This paper discusses the recent experimental and analytical studies related to buckling of fabricated steel cylinders subjected to combinations of axial compression load and external pressure. The effects of initial imperfections and residual stresses are being investigated. A description of the test facilities and model geometries are given. The D/t ratios of the models range from 48 to 1000. The test programs include ring and stringer stiffened as well as ring stiffened cylinders.


Stiffened cylinders are used extensively as primary members of offshore drilling and production platforms. In addition to providing support, tubular members may be used for ballasting during installation, provide buoyancy during operation for floating production platform and possibly for storage of fluids during operation.

As offshore structures become larger and more expensive to build it is necessary to have a solid base of experimental data that is representative of actual structures. A good experimental base is necessary for development of design criteria that provides an economical design as well as a reasonable degree of confidence in the margins of safety provided for various conditions that may arise.

Various codes have provided or are in the process of providing rules for offshore structures. tm0ng these are American Bureau of Shipping (ABS), DNV and API RP 2A2 Other codes that have rules for Stiffened and unstiffened tubular members are ASME, British Standard4, ECCS5 andDAST6. ABS is presently developing design criteria for tension leg platforms.

At the present time there are significant differences in the stability criteria given by the different rules. The approaches used are very similar, however. For all except the British Standard, the buckling stresses for cylinders under axial compression or external pressure loads are determined by applying knockdown factors to the theoretical elastic buckling stresses to account for such effects as initial imperfections, residual stresses, and nonlinear material properties in the inelastic region. For combinations of these loads interaction equations are given. The differences in the rules are due principally to a lack of sufficient test data on fabricated cylinders from which mathematical models for knockdown factors and interaction curves can be developed.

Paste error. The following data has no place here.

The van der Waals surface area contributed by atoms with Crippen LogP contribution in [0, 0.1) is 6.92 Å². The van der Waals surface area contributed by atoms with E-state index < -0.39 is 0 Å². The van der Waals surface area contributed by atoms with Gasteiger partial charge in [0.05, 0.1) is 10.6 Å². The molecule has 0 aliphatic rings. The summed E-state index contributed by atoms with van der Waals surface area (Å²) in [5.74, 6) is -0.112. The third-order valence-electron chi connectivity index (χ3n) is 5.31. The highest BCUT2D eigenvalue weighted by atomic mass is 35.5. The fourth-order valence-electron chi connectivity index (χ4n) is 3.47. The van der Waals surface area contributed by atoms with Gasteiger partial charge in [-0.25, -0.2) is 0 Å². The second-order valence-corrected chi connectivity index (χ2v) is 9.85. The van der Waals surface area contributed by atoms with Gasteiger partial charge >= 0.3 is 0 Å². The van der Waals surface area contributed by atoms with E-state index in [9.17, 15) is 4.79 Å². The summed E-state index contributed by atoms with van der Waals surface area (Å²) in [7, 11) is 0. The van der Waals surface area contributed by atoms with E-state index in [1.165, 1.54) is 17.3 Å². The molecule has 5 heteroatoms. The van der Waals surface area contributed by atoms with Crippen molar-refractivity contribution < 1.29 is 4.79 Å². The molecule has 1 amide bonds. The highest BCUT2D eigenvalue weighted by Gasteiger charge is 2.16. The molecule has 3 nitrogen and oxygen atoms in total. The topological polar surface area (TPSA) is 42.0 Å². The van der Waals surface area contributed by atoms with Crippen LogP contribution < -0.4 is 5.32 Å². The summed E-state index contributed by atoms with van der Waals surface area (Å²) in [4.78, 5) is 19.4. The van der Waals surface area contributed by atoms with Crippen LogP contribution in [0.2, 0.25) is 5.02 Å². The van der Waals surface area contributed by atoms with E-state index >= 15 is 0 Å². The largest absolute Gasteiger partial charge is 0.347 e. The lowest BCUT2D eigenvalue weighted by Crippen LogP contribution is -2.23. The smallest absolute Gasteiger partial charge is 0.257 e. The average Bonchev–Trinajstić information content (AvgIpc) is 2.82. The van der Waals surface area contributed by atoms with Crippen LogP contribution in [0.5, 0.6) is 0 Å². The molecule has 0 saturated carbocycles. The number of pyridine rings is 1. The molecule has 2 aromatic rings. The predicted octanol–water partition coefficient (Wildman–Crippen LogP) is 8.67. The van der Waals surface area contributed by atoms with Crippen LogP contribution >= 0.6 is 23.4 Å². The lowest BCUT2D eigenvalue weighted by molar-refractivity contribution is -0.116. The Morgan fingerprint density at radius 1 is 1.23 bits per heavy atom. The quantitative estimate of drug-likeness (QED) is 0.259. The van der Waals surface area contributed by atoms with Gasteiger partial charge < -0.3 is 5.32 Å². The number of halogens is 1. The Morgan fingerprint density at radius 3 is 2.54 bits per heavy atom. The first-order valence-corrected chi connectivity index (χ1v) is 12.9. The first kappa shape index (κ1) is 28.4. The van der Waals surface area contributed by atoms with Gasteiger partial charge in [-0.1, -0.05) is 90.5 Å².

This paper discusses several of the test programs that are now in progress to provide the necessary experimental data base. Primary emphasis is now directed toward stiffened cylinders subjected to simultaneous longitudinal and hoop compression loads.


The interaction equations given by Refs. 1-7 for fabricated steel cylinders subjected to combinations of axial compression and hoop compression are summarized below. A comparison is made of the shapes of the curves in Fig. 1. This figure shows the obvious need for a resolution of the differences.


The American Petroleum Institute, API RP 2A2 provides recommended rules for the design of fixed offshore platforms. Design rules are given for unstiffened and ring stiffened cylinders under external pressure and unstiffened cylinders under axial compression and bending. Interaction equations are given for combined axial tension or compression and external pressure.

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